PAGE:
It is of course much easier to start exercising the brain well before memory loss sets in, but at the very least little changes of habit can provide some exercise for the brain. For example:
- Walking in a different direction to normal.
- Not sitting in the same place at the dinner table every day.
- If you are right-handed use your left hand for daily activities and vice versa.
For an elderly person it can be difficult to find things that interest or stimulate them but any of the following are helpful:
- Watching quiz programmes on television
- Doing crosswords, codewords or Sudoko in the paper
- Playing chess, bridge, card games, Scrabble or any board games
- Doing jigsaws
- Listening to the radio – particularly when there is discussion, not just music
- Reading newspapers, magazines or books and listening to audio books
- Memorising lists or poems. At school children are taught to learn and recite extracts of books or poems. Why not do the same now?
- Play a version of Kim’s game which many of us learnt as children – if someone puts a selection of objects on a tray, look at them for a minute and then have them taken away. See how many of the objects you can remember
- Taking up a new hobby or doing a course online or at a local centre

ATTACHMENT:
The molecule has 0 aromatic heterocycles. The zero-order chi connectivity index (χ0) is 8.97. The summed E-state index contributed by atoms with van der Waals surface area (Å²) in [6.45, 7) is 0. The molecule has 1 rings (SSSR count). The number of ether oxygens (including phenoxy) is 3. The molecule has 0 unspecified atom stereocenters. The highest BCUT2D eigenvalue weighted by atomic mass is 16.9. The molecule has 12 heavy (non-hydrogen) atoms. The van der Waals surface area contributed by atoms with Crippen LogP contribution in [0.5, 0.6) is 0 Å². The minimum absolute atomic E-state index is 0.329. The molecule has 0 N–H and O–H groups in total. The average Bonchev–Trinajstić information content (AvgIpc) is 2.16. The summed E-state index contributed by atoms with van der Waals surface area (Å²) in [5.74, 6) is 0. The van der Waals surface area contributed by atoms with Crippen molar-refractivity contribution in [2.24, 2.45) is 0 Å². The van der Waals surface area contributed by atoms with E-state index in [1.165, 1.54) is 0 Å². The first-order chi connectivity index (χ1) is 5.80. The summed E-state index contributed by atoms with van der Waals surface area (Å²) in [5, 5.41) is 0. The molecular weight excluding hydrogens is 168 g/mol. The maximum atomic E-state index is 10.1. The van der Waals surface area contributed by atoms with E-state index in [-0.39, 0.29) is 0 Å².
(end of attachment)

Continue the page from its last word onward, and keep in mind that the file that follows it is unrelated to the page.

- Joining social groups and listening to talks
Age UK runs groups to help elderly people meet others like them: https://www.ageuk.org.uk/get-involved/social-groups/friendship-centres/
Contact the Elderly runs monthly Sunday tea parties for the elderly: http://www.contact-the-elderly.org.uk/ Freephone 0800 716543.
For those who want to learn new things the University of the 3rd Age provides talks and outings: https://www.u3a.org.uk/
Mindfulness and meditation
Becoming more aware of your actions and surroundings is a helpful way to be in the present moment and not worry about the past or future. Mindfulness has become a very popular way of helping people to cope with the stresses of life and depression and incorporates meditation which promotes relaxation. It can also help to improve memory. Read Dealing with Depression.
The brain also benefits from physical exercise. T’ai chi is particularly recommended for elderly people as it involves learning forms (like dancing) which require focus and concentration. Gentle exercise classes especially for the elderly aim to help concentration and focus, and can be sociable and fun.
Sing your heart out
Singing has enormous benefits for improving wellbeing and the mind. It has proved very effective at involving dementia patients when they often do not communicate. It seems that even when people are confused and their brains aren’t functioning well they can remember the songs they used to like.
If you care for someone with dementia the Alzheimer’s Society has set up Singing for the Brain® sessions. To find a group near the person you care for go to: https://www.alzheimers.org.uk/info/20172/your_support_services/1092/singing_for_the_brain
More information about mental health can be found at :
The Mental Health Foundation website, https://www.mentalhealth.org.uk/
Frances Ive is a journalist and member of the Guild of Health Writers.